Discovery Channel documentaries are a mixed bag. Their quality science programs, like the “Life” series currently running, are informative and entertaining, but Discovery also presents the supernatural, in shows like “Ghost Lab,” with no distinction between fact and fantasy. So it was with hope and trepidation that I sat down to watch “Jack the Ripper in America.” It was not their finest hour.
Amid the obligatory swirling fog and Victorian trappings, the show is hosted by Ed Norris, a former cold case detective (the truth, but not the whole truth.) He is here to bring modern forensic methods to investigate an 1891, New York murder that was rumored to be the work of London’s Jack the Ripper. Norris pulls the police file on the case of Carrie Brown, a 58 year old prostitute, nicknamed “Old Shakespeare,” who was murdered and mutilated on April 24, 1891. The murder bore at least a superficial resemblance to the London cases; all of the Ripper’s victims were prostitutes, and as in this case, the bodies were severely mutilated after death. The detective tells us that a serial killer’s modus operandi is as distinctive as a signature and goes to London to see if he can find the New York killer’s hand in the Ripper’s work.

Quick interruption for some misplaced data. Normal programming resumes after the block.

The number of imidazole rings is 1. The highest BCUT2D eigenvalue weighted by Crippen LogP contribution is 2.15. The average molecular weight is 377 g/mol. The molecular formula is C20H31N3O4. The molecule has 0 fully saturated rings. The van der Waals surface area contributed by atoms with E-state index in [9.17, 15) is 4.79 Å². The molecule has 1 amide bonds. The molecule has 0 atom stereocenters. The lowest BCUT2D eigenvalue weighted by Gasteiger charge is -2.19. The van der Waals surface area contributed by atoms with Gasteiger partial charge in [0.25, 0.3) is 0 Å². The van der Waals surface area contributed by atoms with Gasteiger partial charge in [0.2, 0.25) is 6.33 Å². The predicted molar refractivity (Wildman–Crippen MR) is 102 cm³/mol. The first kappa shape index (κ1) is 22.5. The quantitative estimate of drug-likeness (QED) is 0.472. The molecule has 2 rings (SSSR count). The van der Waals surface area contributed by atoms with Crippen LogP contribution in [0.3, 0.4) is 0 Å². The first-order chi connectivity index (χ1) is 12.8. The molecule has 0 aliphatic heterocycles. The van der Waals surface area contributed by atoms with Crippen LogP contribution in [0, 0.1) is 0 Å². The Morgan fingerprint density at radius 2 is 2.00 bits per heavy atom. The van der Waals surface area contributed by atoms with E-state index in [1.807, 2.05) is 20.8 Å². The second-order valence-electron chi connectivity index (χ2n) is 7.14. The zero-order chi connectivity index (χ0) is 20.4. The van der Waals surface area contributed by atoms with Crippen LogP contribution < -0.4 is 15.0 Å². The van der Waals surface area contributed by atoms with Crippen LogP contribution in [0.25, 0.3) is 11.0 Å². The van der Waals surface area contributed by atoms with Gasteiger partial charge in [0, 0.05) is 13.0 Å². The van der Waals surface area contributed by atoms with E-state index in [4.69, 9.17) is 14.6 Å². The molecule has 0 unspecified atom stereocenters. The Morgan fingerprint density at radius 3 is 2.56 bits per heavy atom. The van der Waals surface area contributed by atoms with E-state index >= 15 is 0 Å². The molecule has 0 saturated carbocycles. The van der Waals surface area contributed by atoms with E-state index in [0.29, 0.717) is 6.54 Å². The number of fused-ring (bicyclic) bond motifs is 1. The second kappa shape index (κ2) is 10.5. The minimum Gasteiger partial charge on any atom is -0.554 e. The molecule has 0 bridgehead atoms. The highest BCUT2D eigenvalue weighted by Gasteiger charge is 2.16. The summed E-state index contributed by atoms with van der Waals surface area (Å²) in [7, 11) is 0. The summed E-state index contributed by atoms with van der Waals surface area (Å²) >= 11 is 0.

“Jack the Ripper” was the name given to the unknown perpetrator of a series of heinous murders in the Whitechapel area of London’s East End in the period between August 31 and November 9 in 1888. The killer was never found and over the years more than a hundred suspects have emerged including such notables as Oscar Wilde, Louis Carol, and Queen Victoria’s grandson Prince Albert Victor. Several of the more likely suspects were known to have been to the United States. Norris considers three: George Chapman, aka Severin Antoniovich Klosowski — a prime suspect among Ripperoligists (yes, that’s what they call themselves)— moved to Jersey City, New Jersey in 1891; Francis Tumblety, arrested in 1888 on suspicion of the Whitechapel murders, took a steamer to New York City while out on bail; and James Kelly who escaped from Broadmoor Criminal Lunatic Asylum just before the murders and was known to be in America after them. (Also listed but not mentioned was Dr. Neil Cream, who poisoned a man in America and several women in England.)